We were at the gates of Silicon Valley when the corona virus broke out. We had a good chance of signing a large contract with LinkedIn there. But we must return head over heels.

Dirk Wynants

Business manager design brand Extremis

“In recent weeks we have made such a broadcast every night, for between 7 and 50 viewers. This will become a fixed value, even after the crisis. We also made a huge leap in logistics. While we used to require two weeks of production time for some products, we now sometimes do it in 3.5 hours, from order to loading dock. “

Wynants pauses. He looks at the empty coffee cups and then springs straight. “Time for something different,” he says. “Fancy a beer?” He disappears and returns with a 75cl bottle of Tremist, his own beer for which he had the surrounding hop fields constructed. He inspired his Hopper, a sleek version of the classic picnic table, on the typical sloping poles on hop fields.

Homework

Does Wynants believe that we will wake up in a new world after Corona? “Afterwards, many will be able to explain perfectly what they should have done in advance. But it is difficult to predict what will follow after this crisis. I don’t think much will change. At the most we will see an accelerated evolution. Take home work. That does not suddenly become the norm. Telework will increase, but at home, in co-working offices and at the head office. People need to work together. Look at students who like to study together. The cafeteria, where fellow employees meet, will become the most important place in the office. “

“But companies hoping to imitate Google’s success by organizing their offices in the same way will return disappointed. Everything starts with the corporate culture: if it is open and full of confidence, the office interior will automatically be open and more playful. “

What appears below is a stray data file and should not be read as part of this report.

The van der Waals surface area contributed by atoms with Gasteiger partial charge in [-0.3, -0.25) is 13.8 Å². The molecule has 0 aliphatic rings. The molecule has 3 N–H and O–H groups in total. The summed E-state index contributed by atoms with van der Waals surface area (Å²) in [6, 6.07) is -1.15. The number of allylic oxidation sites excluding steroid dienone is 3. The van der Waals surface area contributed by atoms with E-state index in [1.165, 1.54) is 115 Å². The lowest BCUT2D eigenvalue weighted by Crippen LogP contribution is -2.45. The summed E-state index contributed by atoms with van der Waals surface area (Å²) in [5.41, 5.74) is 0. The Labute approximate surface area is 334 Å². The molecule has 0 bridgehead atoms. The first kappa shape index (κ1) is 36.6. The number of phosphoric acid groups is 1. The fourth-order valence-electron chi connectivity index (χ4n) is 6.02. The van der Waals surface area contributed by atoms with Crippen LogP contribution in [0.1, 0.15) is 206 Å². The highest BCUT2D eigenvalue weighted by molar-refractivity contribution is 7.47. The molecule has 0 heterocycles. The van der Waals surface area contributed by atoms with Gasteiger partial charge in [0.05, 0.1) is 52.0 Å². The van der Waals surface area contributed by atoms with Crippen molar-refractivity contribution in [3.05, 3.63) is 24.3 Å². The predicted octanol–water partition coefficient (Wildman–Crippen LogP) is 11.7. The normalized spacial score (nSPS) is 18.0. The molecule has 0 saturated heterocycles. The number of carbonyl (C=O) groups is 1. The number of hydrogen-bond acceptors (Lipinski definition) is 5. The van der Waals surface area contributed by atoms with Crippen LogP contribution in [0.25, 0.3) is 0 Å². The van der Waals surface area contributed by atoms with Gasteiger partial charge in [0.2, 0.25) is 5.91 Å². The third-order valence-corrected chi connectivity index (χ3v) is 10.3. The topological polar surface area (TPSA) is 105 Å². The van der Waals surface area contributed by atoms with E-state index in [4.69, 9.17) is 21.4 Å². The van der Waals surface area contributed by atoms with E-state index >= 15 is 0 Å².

“I hope we can use the slowdown and reflection of this temporary crisis to tackle a much bigger catastrophe: climate change. That is why I do not understand why we would put 300 million euros in the rescue of Brussels Airlines. Due to the air pollution and noise pollution, we would even have to close down the entire airport of Zaventem and make it a large station for high-speed trains. There is no major city in the world where a major airport is so close to the city center. We have four major international airports – London, Paris, Frankfurt and Amsterdam – one to two hours from Brussels by train. By world standards, the whole of Flanders is one big city. So let us organize the region in this way. ”

Lessons from China



Especially in terms of hygiene, we can learn a lot from the Chinese. We are no longer laughing with their mouth masks.

Wynants makes the comparison with the situation in China, which he knows well from his chair in Shanghai. They stand for two months in their approach to the corona crisis, which can offer us a glimpse into the future. “We can learn a lot from them, especially with regard to hygiene. We are no longer laughing with their mouth masks. They also put disinfectant wipes on the table for the guests, take off their shoes when they come in with friends, and so on. A few months ago, I was still surprised when I saw a Chinese disinfect her smartphone at a trade fair in Cologne. “

“I also don’t understand why we have such a hard time with tracing apps, supposedly because of privacy. We gave up that privacy a long time ago. Moreover, I think that the collective interest should sometimes take precedence over the individual. “

Wynants sees positively for Extremis after the corona crisis. “I expect people to invest more in their home and garden, because these have become even more safe havens during these times. Even if the rat race gets going again, their home will become even more of a refuge, which people want to furnish with care. Although I can only hope that. I have a hug. “